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Boosting Made in New York

Beyond rezoning and launching a Made in NYC label, the eight-person group discussed in detail strategies that are working.

NEW YORK — Whether suggesting factories welcome walk-in visitors, establish subsidized manufacturing or teach consumers as children to value domestic made goods, Tuesday’s “Making NYC” panelists were intent on bolstering local production.

Beyond rezoning and launching a Made in NYC label, the eight-person group discussed in detail strategies that are working. Hosted by the Design Trust for Public Space and moderated by Architectural Record’s Cliff Pearson, the panel featured Bob Bland of Manufacture NY; Miquela Craytor of NYC Economic Development Corp.; Adam Friedman of Pratt Center; Andrew Kimbal, of the Brooklyn Navy Yard; Tanya Menendez of Maker’s Row; Nina Rappaport of the Vertical Urban Factory Project at Yale School of Architecture; Yeohlee Teng, and Marianne Webber of Quick Turn Clothing.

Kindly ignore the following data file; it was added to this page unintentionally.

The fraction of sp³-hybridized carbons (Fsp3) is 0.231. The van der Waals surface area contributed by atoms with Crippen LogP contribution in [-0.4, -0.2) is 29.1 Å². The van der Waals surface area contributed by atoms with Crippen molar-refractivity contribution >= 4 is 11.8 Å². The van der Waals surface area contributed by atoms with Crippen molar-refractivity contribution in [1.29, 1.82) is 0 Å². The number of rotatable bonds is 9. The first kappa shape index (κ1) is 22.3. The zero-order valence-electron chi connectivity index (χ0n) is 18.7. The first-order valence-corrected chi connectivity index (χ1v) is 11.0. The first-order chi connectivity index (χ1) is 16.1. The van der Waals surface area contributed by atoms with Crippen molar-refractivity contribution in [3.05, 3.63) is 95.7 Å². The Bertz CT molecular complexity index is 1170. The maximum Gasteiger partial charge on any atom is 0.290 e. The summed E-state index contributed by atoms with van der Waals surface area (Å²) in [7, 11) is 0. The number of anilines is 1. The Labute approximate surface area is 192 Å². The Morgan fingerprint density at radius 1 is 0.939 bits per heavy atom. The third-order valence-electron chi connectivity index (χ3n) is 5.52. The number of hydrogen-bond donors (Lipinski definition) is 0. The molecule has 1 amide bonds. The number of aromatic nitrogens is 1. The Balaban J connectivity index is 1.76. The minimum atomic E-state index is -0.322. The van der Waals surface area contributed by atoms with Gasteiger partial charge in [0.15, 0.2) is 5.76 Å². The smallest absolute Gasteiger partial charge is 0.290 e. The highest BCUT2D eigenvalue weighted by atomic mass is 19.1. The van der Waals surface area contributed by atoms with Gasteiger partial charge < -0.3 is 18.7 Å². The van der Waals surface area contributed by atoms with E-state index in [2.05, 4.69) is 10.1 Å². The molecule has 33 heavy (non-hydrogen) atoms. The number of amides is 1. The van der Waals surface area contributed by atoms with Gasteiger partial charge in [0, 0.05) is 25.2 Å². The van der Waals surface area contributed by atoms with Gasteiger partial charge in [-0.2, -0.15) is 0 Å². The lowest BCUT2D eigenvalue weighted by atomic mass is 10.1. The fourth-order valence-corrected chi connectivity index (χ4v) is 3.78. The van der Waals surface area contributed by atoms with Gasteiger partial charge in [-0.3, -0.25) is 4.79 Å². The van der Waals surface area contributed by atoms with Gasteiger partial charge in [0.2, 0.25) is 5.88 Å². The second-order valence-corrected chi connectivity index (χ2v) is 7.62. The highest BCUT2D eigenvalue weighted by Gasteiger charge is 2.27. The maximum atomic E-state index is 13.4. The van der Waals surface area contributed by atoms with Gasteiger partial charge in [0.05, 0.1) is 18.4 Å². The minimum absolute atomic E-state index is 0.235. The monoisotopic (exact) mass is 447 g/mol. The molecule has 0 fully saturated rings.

In the wake of the catastrophic building collapse in Savar, Bangladesh, on April 24, speakers concurred that domestic manufacturing is a far safer alternative, albeit a more expensive one. Teng suggested that if local factories became more automated, they could better afford to use skilled workers for handwork and maintain domestic production. “The integration of those two things has not quite happened,” she said.

 

Along with the resurgence in heritage brands, consumers are more interested in shopping locally to support their neighborhood’s economy, reducing their carbon footprint and protecting local artisans, Menendez said. At the Brooklyn Navy Yard, 50 percent of the tenants are “making things,” and manufacturing needs to be thought of in a broader scope, said Kimball. To that end, the BNY is making a big push to get college undergraduates and other students on site to see the work being done, to work as interns and to try to motivate them to pursue such jobs. Others suggested making younger children aware of the benefits of locally made goods as part of their curriculum.

Teng noted how First Lady Michelle Obama could help the cause given her fondness for designer labels. “Correct me if I’m mistaken but I have never heard her say where her clothes are made. That would have a huge impact,” Teng said.